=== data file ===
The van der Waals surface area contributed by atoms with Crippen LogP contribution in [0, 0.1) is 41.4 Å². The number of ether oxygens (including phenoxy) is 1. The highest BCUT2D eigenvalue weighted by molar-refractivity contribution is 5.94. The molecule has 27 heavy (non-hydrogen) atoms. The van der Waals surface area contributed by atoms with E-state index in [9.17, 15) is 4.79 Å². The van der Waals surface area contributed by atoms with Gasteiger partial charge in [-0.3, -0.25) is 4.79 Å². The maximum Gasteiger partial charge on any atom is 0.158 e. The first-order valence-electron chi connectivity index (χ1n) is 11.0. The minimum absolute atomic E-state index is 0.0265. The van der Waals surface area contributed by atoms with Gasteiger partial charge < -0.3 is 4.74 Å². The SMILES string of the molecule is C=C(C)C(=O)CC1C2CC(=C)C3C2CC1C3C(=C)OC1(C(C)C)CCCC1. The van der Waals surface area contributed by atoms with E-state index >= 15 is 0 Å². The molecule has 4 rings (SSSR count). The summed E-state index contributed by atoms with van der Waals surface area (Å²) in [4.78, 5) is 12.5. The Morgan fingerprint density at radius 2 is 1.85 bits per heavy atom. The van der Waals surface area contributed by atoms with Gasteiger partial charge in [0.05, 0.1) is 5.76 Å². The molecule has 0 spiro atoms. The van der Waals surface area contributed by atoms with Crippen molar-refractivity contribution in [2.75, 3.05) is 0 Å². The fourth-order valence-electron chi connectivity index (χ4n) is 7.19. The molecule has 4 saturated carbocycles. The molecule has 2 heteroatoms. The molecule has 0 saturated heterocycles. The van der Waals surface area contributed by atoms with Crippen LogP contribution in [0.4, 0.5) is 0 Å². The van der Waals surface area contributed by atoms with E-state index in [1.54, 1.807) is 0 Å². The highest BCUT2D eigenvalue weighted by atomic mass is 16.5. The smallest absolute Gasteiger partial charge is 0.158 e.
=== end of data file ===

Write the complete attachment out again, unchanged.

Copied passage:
The van der Waals surface area contributed by atoms with Crippen LogP contribution in [0, 0.1) is 41.4 Å². The number of ether oxygens (including phenoxy) is 1. The highest BCUT2D eigenvalue weighted by molar-refractivity contribution is 5.94. The molecule has 27 heavy (non-hydrogen) atoms. The van der Waals surface area contributed by atoms with E-state index in [9.17, 15) is 4.79 Å². The van der Waals surface area contributed by atoms with Gasteiger partial charge in [-0.3, -0.25) is 4.79 Å². The maximum Gasteiger partial charge on any atom is 0.158 e. The first-order valence-electron chi connectivity index (χ1n) is 11.0. The minimum absolute atomic E-state index is 0.0265. The van der Waals surface area contributed by atoms with Gasteiger partial charge < -0.3 is 4.74 Å². The SMILES string of the molecule is C=C(C)C(=O)CC1C2CC(=C)C3C2CC1C3C(=C)OC1(C(C)C)CCCC1. The van der Waals surface area contributed by atoms with E-state index >= 15 is 0 Å². The molecule has 4 rings (SSSR count). The summed E-state index contributed by atoms with van der Waals surface area (Å²) in [4.78, 5) is 12.5. The Morgan fingerprint density at radius 2 is 1.85 bits per heavy atom. The van der Waals surface area contributed by atoms with Gasteiger partial charge in [0.05, 0.1) is 5.76 Å². The molecule has 0 spiro atoms. The van der Waals surface area contributed by atoms with Crippen molar-refractivity contribution in [2.75, 3.05) is 0 Å². The fourth-order valence-electron chi connectivity index (χ4n) is 7.19. The molecule has 4 saturated carbocycles. The molecule has 2 heteroatoms. The molecule has 0 saturated heterocycles. The van der Waals surface area contributed by atoms with Crippen LogP contribution in [0.4, 0.5) is 0 Å². The van der Waals surface area contributed by atoms with E-state index in [1.54, 1.807) is 0 Å². The highest BCUT2D eigenvalue weighted by atomic mass is 16.5. The smallest absolute Gasteiger partial charge is 0.158 e.